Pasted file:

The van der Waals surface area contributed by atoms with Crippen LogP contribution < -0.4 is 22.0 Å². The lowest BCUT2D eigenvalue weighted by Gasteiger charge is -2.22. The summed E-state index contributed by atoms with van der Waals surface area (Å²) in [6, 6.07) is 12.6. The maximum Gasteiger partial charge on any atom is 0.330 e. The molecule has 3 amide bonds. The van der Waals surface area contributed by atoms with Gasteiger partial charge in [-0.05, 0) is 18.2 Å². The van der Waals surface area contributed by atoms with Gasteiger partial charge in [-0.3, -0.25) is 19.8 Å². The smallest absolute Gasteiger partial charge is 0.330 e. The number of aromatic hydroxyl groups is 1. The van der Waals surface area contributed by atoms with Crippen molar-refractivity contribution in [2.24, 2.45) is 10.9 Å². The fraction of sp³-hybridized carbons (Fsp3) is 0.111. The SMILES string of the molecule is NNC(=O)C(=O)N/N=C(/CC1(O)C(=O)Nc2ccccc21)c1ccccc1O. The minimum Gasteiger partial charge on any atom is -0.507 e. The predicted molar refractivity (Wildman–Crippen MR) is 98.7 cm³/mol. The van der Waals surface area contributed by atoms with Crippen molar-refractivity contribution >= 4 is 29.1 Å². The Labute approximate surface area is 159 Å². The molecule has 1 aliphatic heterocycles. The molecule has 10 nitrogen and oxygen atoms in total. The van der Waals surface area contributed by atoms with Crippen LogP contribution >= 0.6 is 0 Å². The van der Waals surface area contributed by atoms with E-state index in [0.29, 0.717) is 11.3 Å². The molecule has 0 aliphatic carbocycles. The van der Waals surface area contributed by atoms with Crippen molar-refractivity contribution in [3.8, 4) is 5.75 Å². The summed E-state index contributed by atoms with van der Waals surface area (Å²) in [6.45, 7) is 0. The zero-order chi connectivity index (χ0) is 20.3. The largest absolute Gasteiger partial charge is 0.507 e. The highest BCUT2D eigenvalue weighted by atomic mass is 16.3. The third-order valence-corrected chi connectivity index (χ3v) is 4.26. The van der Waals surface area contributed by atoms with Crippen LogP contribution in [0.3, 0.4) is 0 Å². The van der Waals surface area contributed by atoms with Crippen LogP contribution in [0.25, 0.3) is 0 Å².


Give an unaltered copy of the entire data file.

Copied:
The van der Waals surface area contributed by atoms with Crippen LogP contribution < -0.4 is 22.0 Å². The lowest BCUT2D eigenvalue weighted by Gasteiger charge is -2.22. The summed E-state index contributed by atoms with van der Waals surface area (Å²) in [6, 6.07) is 12.6. The maximum Gasteiger partial charge on any atom is 0.330 e. The molecule has 3 amide bonds. The van der Waals surface area contributed by atoms with Gasteiger partial charge in [-0.05, 0) is 18.2 Å². The van der Waals surface area contributed by atoms with Gasteiger partial charge in [-0.3, -0.25) is 19.8 Å². The smallest absolute Gasteiger partial charge is 0.330 e. The number of aromatic hydroxyl groups is 1. The van der Waals surface area contributed by atoms with Crippen molar-refractivity contribution in [2.24, 2.45) is 10.9 Å². The fraction of sp³-hybridized carbons (Fsp3) is 0.111. The SMILES string of the molecule is NNC(=O)C(=O)N/N=C(/CC1(O)C(=O)Nc2ccccc21)c1ccccc1O. The minimum Gasteiger partial charge on any atom is -0.507 e. The predicted molar refractivity (Wildman–Crippen MR) is 98.7 cm³/mol. The van der Waals surface area contributed by atoms with Crippen molar-refractivity contribution >= 4 is 29.1 Å². The Labute approximate surface area is 159 Å². The molecule has 1 aliphatic heterocycles. The molecule has 10 nitrogen and oxygen atoms in total. The van der Waals surface area contributed by atoms with Crippen LogP contribution >= 0.6 is 0 Å². The van der Waals surface area contributed by atoms with E-state index in [0.29, 0.717) is 11.3 Å². The molecule has 0 aliphatic carbocycles. The van der Waals surface area contributed by atoms with Crippen molar-refractivity contribution in [3.8, 4) is 5.75 Å². The summed E-state index contributed by atoms with van der Waals surface area (Å²) in [6.45, 7) is 0. The zero-order chi connectivity index (χ0) is 20.3. The largest absolute Gasteiger partial charge is 0.507 e. The highest BCUT2D eigenvalue weighted by atomic mass is 16.3. The third-order valence-corrected chi connectivity index (χ3v) is 4.26. The van der Waals surface area contributed by atoms with Crippen LogP contribution in [0.3, 0.4) is 0 Å². The van der Waals surface area contributed by atoms with Crippen LogP contribution in [0.25, 0.3) is 0 Å².